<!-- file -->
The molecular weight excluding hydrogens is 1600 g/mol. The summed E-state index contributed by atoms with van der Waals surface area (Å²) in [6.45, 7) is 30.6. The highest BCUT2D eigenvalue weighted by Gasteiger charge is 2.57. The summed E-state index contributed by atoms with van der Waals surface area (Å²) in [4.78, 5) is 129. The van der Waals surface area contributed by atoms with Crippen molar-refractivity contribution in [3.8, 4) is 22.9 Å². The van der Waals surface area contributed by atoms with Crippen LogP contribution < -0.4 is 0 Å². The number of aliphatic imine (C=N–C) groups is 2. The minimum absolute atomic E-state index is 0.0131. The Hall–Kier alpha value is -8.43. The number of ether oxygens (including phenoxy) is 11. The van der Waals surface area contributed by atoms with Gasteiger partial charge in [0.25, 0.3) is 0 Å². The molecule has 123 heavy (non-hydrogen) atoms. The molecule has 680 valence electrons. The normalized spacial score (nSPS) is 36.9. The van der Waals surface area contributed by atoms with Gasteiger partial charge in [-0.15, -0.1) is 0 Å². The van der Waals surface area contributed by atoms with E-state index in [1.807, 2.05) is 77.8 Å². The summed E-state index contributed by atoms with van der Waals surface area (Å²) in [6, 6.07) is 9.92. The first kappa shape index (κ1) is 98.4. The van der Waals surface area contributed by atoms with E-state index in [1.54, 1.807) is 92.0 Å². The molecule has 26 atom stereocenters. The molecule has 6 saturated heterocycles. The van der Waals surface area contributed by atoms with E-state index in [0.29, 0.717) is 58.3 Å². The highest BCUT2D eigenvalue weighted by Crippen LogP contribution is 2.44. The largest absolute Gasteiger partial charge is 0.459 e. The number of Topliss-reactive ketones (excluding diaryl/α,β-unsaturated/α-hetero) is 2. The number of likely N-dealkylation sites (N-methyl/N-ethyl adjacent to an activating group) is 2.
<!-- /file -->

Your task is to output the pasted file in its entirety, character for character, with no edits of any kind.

The molecular weight excluding hydrogens is 1600 g/mol. The summed E-state index contributed by atoms with van der Waals surface area (Å²) in [6.45, 7) is 30.6. The highest BCUT2D eigenvalue weighted by Gasteiger charge is 2.57. The summed E-state index contributed by atoms with van der Waals surface area (Å²) in [4.78, 5) is 129. The van der Waals surface area contributed by atoms with Crippen molar-refractivity contribution in [3.8, 4) is 22.9 Å². The van der Waals surface area contributed by atoms with Crippen LogP contribution < -0.4 is 0 Å². The number of aliphatic imine (C=N–C) groups is 2. The minimum absolute atomic E-state index is 0.0131. The Hall–Kier alpha value is -8.43. The number of ether oxygens (including phenoxy) is 11. The van der Waals surface area contributed by atoms with Gasteiger partial charge in [0.25, 0.3) is 0 Å². The molecule has 123 heavy (non-hydrogen) atoms. The molecule has 680 valence electrons. The normalized spacial score (nSPS) is 36.9. The van der Waals surface area contributed by atoms with Gasteiger partial charge in [-0.15, -0.1) is 0 Å². The van der Waals surface area contributed by atoms with E-state index in [1.807, 2.05) is 77.8 Å². The summed E-state index contributed by atoms with van der Waals surface area (Å²) in [6, 6.07) is 9.92. The first kappa shape index (κ1) is 98.4. The van der Waals surface area contributed by atoms with E-state index in [1.54, 1.807) is 92.0 Å². The molecule has 26 atom stereocenters. The molecule has 6 saturated heterocycles. The van der Waals surface area contributed by atoms with E-state index in [0.29, 0.717) is 58.3 Å². The highest BCUT2D eigenvalue weighted by Crippen LogP contribution is 2.44. The largest absolute Gasteiger partial charge is 0.459 e. The number of Topliss-reactive ketones (excluding diaryl/α,β-unsaturated/α-hetero) is 2. The number of likely N-dealkylation sites (N-methyl/N-ethyl adjacent to an activating group) is 2.